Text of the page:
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Optimally controlling an epidemic

A new working paper by network member Dirk Niepelt, University of Bern and Director of the Study Center Gerzensee, joint with Martin Gonzalez-Eiras University of Copenhagen characterises optimal lockdown policies.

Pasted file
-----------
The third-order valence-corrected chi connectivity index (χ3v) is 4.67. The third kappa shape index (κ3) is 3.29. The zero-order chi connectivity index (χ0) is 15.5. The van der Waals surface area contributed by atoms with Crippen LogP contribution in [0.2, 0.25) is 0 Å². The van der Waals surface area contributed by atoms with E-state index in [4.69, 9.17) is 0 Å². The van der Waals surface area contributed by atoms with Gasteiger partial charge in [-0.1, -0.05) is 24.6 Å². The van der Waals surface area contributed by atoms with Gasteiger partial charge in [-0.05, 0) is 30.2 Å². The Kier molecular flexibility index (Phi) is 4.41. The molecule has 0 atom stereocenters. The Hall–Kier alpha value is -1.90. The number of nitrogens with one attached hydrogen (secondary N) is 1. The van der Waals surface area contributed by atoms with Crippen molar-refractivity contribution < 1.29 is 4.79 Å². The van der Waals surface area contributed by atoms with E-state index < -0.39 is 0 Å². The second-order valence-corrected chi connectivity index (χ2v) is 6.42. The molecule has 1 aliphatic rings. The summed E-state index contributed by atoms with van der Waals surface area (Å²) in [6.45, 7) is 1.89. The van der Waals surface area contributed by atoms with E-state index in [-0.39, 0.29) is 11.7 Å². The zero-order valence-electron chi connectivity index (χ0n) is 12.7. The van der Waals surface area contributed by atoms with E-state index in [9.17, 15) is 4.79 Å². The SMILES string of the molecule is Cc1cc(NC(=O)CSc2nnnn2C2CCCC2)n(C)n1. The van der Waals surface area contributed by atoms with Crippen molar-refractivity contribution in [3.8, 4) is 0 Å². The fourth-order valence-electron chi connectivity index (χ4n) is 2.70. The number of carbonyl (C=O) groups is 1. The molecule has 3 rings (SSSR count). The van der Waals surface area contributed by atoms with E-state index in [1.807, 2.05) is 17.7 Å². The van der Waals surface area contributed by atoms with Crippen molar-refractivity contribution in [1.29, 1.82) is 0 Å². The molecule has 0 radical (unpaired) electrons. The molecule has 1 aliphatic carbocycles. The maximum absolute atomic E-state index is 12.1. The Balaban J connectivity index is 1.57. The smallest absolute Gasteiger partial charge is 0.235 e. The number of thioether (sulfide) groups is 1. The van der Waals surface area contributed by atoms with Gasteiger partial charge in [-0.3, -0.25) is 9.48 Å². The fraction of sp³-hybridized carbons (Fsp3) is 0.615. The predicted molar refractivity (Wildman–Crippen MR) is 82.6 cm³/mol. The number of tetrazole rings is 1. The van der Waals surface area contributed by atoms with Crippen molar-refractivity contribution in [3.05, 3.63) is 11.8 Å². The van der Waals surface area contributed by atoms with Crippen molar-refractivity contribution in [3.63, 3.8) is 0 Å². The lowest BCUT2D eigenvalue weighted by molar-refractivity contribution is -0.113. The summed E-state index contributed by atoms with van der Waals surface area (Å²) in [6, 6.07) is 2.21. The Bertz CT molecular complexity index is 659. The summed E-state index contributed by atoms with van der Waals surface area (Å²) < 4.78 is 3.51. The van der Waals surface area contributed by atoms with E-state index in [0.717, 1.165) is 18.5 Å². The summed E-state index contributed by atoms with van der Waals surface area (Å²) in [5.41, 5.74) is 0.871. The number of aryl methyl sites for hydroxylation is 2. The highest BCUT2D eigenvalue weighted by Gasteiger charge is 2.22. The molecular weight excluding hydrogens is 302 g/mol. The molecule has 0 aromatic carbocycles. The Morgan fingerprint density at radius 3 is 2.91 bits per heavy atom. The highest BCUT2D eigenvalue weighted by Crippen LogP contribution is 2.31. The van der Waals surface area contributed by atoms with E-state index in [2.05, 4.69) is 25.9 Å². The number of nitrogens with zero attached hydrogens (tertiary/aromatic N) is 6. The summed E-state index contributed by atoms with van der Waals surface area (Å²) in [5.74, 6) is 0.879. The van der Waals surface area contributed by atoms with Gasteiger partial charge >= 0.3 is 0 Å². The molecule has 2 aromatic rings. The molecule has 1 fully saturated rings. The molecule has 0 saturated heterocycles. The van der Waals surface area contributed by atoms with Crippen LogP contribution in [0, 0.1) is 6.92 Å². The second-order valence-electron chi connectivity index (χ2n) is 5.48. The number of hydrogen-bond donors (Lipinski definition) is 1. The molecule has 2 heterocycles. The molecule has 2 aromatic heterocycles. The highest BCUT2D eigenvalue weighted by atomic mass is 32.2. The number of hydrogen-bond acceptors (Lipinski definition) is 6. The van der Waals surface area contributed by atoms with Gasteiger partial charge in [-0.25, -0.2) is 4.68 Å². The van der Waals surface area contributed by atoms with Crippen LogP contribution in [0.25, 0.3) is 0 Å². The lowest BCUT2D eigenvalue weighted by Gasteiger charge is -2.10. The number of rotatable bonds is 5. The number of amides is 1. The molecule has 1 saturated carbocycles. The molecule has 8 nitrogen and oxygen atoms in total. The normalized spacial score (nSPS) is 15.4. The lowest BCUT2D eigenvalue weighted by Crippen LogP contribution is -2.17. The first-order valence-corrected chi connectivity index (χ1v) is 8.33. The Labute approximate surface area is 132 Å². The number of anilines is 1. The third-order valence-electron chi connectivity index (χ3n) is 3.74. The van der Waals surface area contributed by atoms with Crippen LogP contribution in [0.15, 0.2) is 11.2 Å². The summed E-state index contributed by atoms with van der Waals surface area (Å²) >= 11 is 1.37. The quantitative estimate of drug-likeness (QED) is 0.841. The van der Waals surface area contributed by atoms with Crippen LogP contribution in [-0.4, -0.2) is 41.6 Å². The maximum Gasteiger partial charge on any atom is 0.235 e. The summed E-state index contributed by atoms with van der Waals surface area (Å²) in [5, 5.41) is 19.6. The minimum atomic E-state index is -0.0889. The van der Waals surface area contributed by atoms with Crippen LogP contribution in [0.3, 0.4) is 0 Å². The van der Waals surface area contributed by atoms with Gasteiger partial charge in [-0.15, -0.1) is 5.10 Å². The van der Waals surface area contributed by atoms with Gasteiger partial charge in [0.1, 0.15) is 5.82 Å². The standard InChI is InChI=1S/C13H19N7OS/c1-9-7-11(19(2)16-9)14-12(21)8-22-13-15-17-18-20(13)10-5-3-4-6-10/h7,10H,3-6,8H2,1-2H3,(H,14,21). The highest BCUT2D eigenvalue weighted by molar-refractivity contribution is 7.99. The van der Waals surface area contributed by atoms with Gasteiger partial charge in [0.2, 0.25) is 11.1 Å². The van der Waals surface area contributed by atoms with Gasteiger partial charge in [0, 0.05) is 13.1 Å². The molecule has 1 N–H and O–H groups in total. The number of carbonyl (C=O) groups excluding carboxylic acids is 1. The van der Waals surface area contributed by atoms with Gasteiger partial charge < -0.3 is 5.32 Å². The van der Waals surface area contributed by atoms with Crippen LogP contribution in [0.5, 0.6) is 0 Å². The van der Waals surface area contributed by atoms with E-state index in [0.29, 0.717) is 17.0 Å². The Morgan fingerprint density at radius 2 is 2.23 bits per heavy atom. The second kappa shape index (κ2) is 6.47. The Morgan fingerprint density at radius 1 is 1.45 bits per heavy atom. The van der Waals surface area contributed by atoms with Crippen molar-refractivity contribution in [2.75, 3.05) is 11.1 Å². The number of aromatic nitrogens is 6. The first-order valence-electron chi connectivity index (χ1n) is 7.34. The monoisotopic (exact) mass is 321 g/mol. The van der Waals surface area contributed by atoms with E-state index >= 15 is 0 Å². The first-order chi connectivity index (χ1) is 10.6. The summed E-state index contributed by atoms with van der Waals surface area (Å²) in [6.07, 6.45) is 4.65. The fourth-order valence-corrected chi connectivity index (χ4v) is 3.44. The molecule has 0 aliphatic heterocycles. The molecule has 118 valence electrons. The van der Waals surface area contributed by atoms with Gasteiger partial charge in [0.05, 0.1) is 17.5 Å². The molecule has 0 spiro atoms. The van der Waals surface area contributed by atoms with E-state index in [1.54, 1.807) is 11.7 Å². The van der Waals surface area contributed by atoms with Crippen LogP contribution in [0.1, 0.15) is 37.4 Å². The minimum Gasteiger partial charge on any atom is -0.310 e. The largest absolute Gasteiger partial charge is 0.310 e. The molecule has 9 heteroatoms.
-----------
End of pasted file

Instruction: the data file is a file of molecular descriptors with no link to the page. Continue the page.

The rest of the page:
The study proposes a flexible model of infectious dynamics with a single endogenous state variable and economic choices by individuals and a government. The autors analytically characterize equilibrium and optimal outcomes as well as static and dynamic externalities, and calibrate and simulate the model to inform about the ongoing COVID-19 pandemic. Findings are as follows: (i) A lockdown is followed by its opposite---policies to stimulate activity beyond the privately optimal level. (ii) Social distancing has small welfare gains when governments lack instruments to stimulate activity. (iii) Future expected epidemiological changes substantially affect current policy. (iv) Re-infection risk may imply a more cautious steady state than optimal. (v) When a cure or vaccination arrives deterministically, optimal policy may be dis-continous, featuring a light lockdown when the arrival date exceeds a specific value, and a strict one otherwise.

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